The summit of Pachnes

Sunrise on Pachnes (mid summer)

Pachnes is the highest summit of the White Mountains. At 2453m it is only 3m lower than Timios Stavros or Psiloritis, the highest summit of Crete in the Ida mountain range.

Pachnes has long been relatively inaccessible because of its fairly central location in the White Mountains. Getting to it would take a long time necessitating an overnight stay (and therefore the need to carry camping gear and food).
The shepherds road that was built from Anopolis almost all the way to Roussies, ending at an altitude of 1950m, makes it possible to go there as an easy day trip and get a taste of one of the most striking landscapes you are ever likely to come across.

Pachnes in winter

 

The summit of Pachnes is near the southern edge of a complex range of summits (over 30 of them higher than 2000m) in a limestone landscape that is geologically unique on earth. Although it can be classified as a high desert it is also one of the wettest places in Europe (yearly rainfall is not accurately known but it is definitely above 2000mm, mainly in the form of snow).
This combination of high rainfall, enormous amounts of snow in winter, wind and frost erode the limestone at a very fast rate, creating this unique landscape with a unique flora.

Views - The views from the summit of Pachnes are stunning. Beyond the many peaks of the White Mountains you can also see Psiloritis, the bay of Messara, Frangokastello as well as the islands of Gavdos and Gavdopoula. To the North you can see the peninsulas of Gramvoussa and Rodopou. On a very clear day (usually in winter) you may also see the mountains of the southern Peloponese. If you walk a couple of hundred meters to the west of the true summit you can get good views into the gorge of Samaria and even see the village of Paleochora far below to the Southwest.

Follow this link to see a large panorama picture of the view from the summit of Pachnes

Wilderness - despite being only a few km from busy tourist resorts (as the crow flies you are 27km from Platanias, 25km from Chania, 12km from Loutro) this is a high desert where you may not see anyone for the whole day. Only a handful of shepherds graze their sheep up there between late May and October. You won't see many animals either (apart from domestic goats and sheep). The only mammals living up there are hare and very occasionally Cretan wild goats will venture in the area.
There are plenty of ravens and partridges (partridges are a little lower down though, not right up on the summits) and you might see the occasional large raptors: griffon vultures and much less often bearded vultures, golden eagles and Bonelli's eagles.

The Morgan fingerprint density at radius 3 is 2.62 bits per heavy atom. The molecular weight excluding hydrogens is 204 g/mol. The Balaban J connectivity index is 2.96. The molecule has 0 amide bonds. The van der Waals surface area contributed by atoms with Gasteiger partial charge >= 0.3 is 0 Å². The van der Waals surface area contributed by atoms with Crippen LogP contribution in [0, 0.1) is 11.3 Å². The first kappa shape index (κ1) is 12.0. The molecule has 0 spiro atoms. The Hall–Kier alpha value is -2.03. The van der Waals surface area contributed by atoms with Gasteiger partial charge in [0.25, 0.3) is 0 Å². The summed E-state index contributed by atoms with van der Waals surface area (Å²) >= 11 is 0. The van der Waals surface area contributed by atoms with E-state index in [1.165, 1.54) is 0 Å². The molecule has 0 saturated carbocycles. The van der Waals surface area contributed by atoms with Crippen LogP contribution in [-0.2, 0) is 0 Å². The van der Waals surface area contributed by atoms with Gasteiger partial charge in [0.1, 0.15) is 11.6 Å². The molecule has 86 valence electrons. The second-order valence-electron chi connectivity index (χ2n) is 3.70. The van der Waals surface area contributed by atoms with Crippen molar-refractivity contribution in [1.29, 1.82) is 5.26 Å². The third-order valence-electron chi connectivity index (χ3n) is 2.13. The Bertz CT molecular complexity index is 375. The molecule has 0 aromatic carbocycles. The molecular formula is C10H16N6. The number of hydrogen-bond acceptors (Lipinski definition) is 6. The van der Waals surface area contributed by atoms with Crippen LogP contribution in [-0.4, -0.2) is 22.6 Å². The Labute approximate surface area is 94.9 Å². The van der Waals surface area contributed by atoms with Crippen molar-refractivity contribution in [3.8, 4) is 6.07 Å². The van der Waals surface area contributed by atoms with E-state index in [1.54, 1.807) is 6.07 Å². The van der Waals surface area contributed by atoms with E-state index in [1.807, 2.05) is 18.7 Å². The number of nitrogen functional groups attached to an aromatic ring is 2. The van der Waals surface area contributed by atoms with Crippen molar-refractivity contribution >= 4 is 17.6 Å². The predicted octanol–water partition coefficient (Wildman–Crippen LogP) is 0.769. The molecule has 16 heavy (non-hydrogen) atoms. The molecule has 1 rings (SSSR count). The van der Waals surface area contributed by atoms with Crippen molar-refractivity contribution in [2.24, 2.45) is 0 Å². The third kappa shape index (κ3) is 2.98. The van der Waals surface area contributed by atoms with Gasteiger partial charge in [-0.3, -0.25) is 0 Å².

Plant life and flowers - Like most deserts, at first you think that nothing grows there but when you start paying attention there is quite a bit of plant life. In fact, out of the roughly 190 Cretan endemic flowers around 30 of them grow exclusively in the White Mountains.

And of course, the short spring of the high mountains (with abundant snow melt water) generates quite a lot of plant growth long after vegetation has dried lower down which is why shepherds bring their sheep to the mountains in the early summer.

Follow this link to see some flowers of the White Mountains.
You can also download an excellent free Field guide to the wildflowers of Anopolis - Pachnes Footpath in PDF format.

The only way to climb Pachnes as a day trip (unless you are a runner) is to use the track that comes from Anopolis and use a car to get up. Any other route will involve spending at least one night in the mountains.
You can probably get someone from Anopolis to drive you up the road in a pickup. If you expect them to wait for you and bring you back down this will not be cheap. Ask in one of the two cafés in the village.

Please bear a few things in mind if you decide to drive up there by your own means:

  • The distance from Anopolis to the end of the road is 21km. This is a dirt road and is NOT SUITABLE for normal cars. You might make it with a normal car but you might also rip your tyres to shreds. It is also useful to have the ground clearance of a 4×4 car in order not to damage the underside of the car.
  • When you get to the end of the road (it’s a dead end, there is rock in front of you) avoid parking your car at the widest point: this is used for turning and is always kept free by the locals for this reason. Turn your car around and park a little further down close to the edge of the road (near the drop, not near the cliff where stones could roll down on your car).
  • Finally, if you are driving a car that you are not familiar with make sure that you have a spare tyre (inflated preferably) and the means and knowledge to change it. It might come in handy.

What level of fitness is required?

The walk up to the summit takes no more than 2 hours (3 hours if you are very slow) from the end of the road. The terrain is not particularly difficult for someone who has some walking experience but you will need to step carefully on some short stretches on the way down.

What do you need to take with you?

  • Walking shoes are preferable although, at a pinch, you could make this walk in trainers (with a decent profile).
  • Warm clothes. Remember that the temperature is around 15C lower than at sea level. If it is cloudy (and windy) it can get surprisingly cold once you stop walking even in the summer.
  • Bring some food and water (there is a good spring on the way at Roussies so you don't need too much water)
  • Sun cream is a must.
  • Bear in mind that there is no mobile phone signal once you get into the mountains. But you will generally have a signal on the summit.

Going via other routes

You can walk to Pachnes from Anopolis (there is a good path that is more direct than the shepherds road) or from Omalos, Volikas or Askyfou but all these routes will take you quite a while and require you to stay overnight somewhere. For more information on routes in the White Mountains Loraine Wilson's book is your best source of information.